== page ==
Don’t Call Me Baby
I’m baffled by the opposition of some libertarians, most notably Radley Balko, to the national Don’t Call Registry.
Libertarianism does not mean opposition to any and all forms of government regulation. It means opposition to regulations that do not serve a relatively narrow set of goals, usually defined to include the protection of property rights. As Julian correctly observes, the Don’t Call Registry is the telecom equivalent of a “no trespassing” or “no soliciting” sign on your front lawn. Notice that the law in question does not issue a blanket prohibition of all phone solicitation, only solicitation of people who have specifically asked not to be solicited. The “no soliciting” sign analogy could not be more apropos.
But Radley takes a federalist position, arguing that even if such regulations are justified, they are not within the proper purview of the federal government. Again, Julian anticipates me, by noting that the much-abused Commerce Clause seems to apply pretty directly here: “The Congress shall have the power … to regulate commerce … among the several states.” It is true, as Radley indicates, that the Commerce Clause has been grossly abused. But the primary abuse has been justified by allowing federal regulation not just of the commerce itself, but of anything that might by any stretch of the imagination or tenuous chain of causality even *affect* interstate commerce. (This allowed the federal government to desegregate Ollie’s barbecue, a restaurant in Alabama, on the risible grounds that Ollie’s purchased ketchup and other food products from out of state.)
Radley would limit the Commerce Clause to an “original intent” notion, under which the clause could only be used to facilitate rather than impede commerce. I’m not convinced that was the only intent of the founders, but I won’t try to get in their heads. Instead, I’ll rely on the plain meaning of the text buttressed by the following point: Radley’s interpretation would mean that some forms of property rights could not be enforced by *any* level of government except by the mutual agreement of the states. For instance, no form of trespass that crossed state lines – such as the dumping of garbage into a waterway that deposits the refuse on the property of owners in another state – could be prosecuted, unless the state in which the polluters lived agreed to allow such prosecution. (And maybe not even then, since an agreement between states to “restrain commerce” might also run afoul of Radley’s interpretation.)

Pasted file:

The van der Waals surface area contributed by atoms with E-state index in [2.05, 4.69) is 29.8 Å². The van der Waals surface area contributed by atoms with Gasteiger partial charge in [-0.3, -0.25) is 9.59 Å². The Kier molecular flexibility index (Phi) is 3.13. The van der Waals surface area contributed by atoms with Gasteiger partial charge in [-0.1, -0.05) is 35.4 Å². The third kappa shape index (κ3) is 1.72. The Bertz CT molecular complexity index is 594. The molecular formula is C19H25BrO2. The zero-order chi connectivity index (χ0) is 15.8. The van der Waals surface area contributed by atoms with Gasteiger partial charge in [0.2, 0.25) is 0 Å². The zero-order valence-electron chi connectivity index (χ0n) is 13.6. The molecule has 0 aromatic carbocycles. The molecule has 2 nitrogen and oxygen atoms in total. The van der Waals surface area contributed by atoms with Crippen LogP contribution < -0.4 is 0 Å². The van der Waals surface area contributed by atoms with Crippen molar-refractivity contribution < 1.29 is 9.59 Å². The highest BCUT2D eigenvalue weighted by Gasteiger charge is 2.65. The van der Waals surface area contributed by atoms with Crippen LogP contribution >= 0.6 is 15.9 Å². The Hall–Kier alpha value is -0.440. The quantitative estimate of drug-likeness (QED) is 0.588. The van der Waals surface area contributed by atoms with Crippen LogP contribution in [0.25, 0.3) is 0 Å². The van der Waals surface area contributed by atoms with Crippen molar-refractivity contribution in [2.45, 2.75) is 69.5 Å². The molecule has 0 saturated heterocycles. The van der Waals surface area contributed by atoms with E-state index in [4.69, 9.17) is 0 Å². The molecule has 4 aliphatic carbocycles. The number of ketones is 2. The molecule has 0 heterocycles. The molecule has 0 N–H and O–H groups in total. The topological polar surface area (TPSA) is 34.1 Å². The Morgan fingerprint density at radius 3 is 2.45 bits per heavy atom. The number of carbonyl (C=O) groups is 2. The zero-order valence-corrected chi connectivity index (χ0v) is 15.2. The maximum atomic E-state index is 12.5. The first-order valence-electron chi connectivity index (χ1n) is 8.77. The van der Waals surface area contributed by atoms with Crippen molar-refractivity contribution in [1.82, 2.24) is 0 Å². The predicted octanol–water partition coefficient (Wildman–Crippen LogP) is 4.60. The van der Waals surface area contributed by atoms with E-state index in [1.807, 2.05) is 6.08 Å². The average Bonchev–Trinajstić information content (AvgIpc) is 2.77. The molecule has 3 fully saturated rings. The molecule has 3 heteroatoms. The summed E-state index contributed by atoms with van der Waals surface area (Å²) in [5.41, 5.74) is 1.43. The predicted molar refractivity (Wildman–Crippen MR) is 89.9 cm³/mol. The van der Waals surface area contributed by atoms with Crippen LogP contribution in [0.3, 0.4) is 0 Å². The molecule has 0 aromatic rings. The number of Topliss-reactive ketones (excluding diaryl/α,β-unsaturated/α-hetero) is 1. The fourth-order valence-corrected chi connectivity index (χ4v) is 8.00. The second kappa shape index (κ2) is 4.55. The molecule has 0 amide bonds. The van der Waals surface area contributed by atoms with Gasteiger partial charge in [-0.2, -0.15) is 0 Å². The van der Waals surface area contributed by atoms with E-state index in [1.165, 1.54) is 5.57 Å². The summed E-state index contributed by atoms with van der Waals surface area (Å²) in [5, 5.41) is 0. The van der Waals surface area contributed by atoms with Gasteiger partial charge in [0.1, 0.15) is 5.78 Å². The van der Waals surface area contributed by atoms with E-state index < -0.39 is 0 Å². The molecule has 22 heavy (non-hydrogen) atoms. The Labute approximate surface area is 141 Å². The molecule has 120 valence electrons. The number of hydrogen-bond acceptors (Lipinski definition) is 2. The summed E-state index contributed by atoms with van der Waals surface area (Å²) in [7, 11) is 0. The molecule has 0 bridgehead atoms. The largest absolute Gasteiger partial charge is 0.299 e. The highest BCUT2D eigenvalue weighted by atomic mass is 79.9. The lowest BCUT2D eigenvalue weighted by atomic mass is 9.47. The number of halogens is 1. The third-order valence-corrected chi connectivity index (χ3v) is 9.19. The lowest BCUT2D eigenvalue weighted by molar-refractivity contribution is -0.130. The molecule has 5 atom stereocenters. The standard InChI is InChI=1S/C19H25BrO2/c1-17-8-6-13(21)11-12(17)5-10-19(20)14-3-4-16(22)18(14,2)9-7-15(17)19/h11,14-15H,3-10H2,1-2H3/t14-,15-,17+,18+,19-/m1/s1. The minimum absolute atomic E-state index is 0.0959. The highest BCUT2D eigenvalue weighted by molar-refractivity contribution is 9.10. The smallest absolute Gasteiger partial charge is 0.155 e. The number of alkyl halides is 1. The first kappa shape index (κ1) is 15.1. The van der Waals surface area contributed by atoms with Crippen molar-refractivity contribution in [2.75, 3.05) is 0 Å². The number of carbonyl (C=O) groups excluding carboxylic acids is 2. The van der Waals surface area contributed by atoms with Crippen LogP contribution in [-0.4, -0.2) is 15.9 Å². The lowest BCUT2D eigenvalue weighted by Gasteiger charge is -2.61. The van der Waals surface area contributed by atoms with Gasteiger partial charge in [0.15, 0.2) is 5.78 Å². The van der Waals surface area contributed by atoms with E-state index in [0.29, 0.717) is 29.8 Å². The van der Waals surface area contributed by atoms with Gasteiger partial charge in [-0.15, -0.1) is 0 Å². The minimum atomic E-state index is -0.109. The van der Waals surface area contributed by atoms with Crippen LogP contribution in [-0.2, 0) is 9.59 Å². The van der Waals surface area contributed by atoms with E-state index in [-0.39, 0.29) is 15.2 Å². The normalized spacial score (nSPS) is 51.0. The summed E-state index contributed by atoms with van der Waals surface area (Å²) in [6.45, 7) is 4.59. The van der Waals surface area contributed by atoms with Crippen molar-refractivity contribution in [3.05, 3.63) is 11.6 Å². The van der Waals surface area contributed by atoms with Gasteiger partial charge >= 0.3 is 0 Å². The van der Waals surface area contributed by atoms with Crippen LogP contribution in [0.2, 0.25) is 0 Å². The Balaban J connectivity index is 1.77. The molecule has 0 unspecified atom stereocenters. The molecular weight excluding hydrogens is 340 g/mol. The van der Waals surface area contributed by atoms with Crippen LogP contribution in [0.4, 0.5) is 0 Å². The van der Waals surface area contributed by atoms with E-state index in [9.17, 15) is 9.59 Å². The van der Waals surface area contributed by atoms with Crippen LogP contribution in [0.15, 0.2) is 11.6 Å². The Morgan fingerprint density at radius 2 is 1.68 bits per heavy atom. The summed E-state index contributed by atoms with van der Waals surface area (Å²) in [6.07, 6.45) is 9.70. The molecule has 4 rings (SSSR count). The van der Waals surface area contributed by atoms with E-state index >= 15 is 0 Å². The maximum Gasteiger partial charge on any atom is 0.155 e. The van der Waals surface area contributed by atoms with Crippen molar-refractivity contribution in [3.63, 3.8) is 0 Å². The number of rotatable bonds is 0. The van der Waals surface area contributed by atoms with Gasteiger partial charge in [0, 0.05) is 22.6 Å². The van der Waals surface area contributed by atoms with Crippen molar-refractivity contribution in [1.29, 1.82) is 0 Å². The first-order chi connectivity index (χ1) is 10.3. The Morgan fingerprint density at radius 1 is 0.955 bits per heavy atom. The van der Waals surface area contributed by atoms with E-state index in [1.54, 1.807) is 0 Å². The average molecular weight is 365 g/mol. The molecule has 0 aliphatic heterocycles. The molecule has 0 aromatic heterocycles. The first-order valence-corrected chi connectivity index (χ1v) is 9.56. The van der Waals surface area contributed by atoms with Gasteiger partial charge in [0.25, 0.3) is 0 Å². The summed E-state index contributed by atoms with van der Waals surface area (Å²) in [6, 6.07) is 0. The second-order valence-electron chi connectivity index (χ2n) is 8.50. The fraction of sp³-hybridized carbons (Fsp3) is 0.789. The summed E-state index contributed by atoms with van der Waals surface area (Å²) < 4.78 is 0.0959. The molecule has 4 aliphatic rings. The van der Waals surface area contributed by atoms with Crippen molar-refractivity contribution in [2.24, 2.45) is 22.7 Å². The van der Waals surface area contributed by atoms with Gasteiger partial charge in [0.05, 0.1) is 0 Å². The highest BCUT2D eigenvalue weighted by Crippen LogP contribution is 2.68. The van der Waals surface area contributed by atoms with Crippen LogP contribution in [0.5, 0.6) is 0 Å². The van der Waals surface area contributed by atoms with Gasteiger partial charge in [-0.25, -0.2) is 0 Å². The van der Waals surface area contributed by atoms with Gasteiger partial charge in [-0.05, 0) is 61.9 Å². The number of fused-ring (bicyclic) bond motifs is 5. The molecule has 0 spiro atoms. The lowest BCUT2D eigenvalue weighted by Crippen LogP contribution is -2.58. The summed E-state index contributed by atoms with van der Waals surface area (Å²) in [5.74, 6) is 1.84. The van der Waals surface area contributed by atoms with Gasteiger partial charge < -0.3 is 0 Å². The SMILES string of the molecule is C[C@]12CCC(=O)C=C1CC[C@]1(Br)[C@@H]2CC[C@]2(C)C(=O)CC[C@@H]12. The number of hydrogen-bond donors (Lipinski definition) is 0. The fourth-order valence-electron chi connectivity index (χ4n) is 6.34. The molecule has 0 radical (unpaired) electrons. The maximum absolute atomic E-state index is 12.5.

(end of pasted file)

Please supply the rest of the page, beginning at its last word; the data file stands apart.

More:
Now apply this to the case of telemarketers. While some states (like California) have implemented state-level do-not-call lists, they cannot enforce those lists on other states. The same problem, incidentally, applies to self-enforcement through the use of caller-ID: most of the telemarketers who call me do so from outside the identification area, typically from another state. And as one commenter astutely observed in Radley’s comments box, if one state – say, Mississippi – decided to position itself as the “Telemarketer State,” there’s not much the rest of us could do. This is unquestionably a matter of interstate commerce, well within the language of the Commerce Clause.
Some opponents of the registry (read the comments sections on Radley’s and Julian’s posts) seem to think the correct libertarian response to telemarketers is to rely on class-action lawsuits. But why? It’s true that common law is often a superior institution to legislation, but not always, and there is nothing in the libertarian credo that says property rights can only be enforced one way. Some entitlements are enforced via property rules – that is, direct prohibitions of any violation. Examples include the laws against murder, rape, and auto theft. Other entitlements are enforced via liability rules – that is, forced compensation of the owners for damage caused by the violators. Examples include medical malpractice and auto collisions. I don’t think either enforcement mechanism is inherently better or more libertarian than the other; which is better depends on the type of violation we’re talking about. But if I were forced to choose which enforcement approach was more libertarian, I would have to go with property rules, because such rules don’t put someone other than the property owner (bureaucrats or judges or juries) in the position of deciding the dollar value of the entitlement after the fact. Instead, property rules give entitlement owners the ability to prevent any unapproved entry, and thus to set their own prices for allowing invasions. And notably, the Do-Not-Call registry creates a property rule instead of a liability rule.
There might be some good economic reasons for thinking a liability rule would be the preferred (i.e., more efficient) regime in the case of telemarketers, but none of the libertarian opponents of the law have (to my knowledge) made such an argument yet. As an opening salvo, I’d point out that class-action lawsuits are incredibly slow, expensive, and burdensome on the courts. Still, I’m open to considering the possibility that the Do-Not-Call Registry is not the very best solution to the telemarketer problem. But if your position is that the registry is somehow anti-freedom and un-libertarian at its core, I’m just not buying.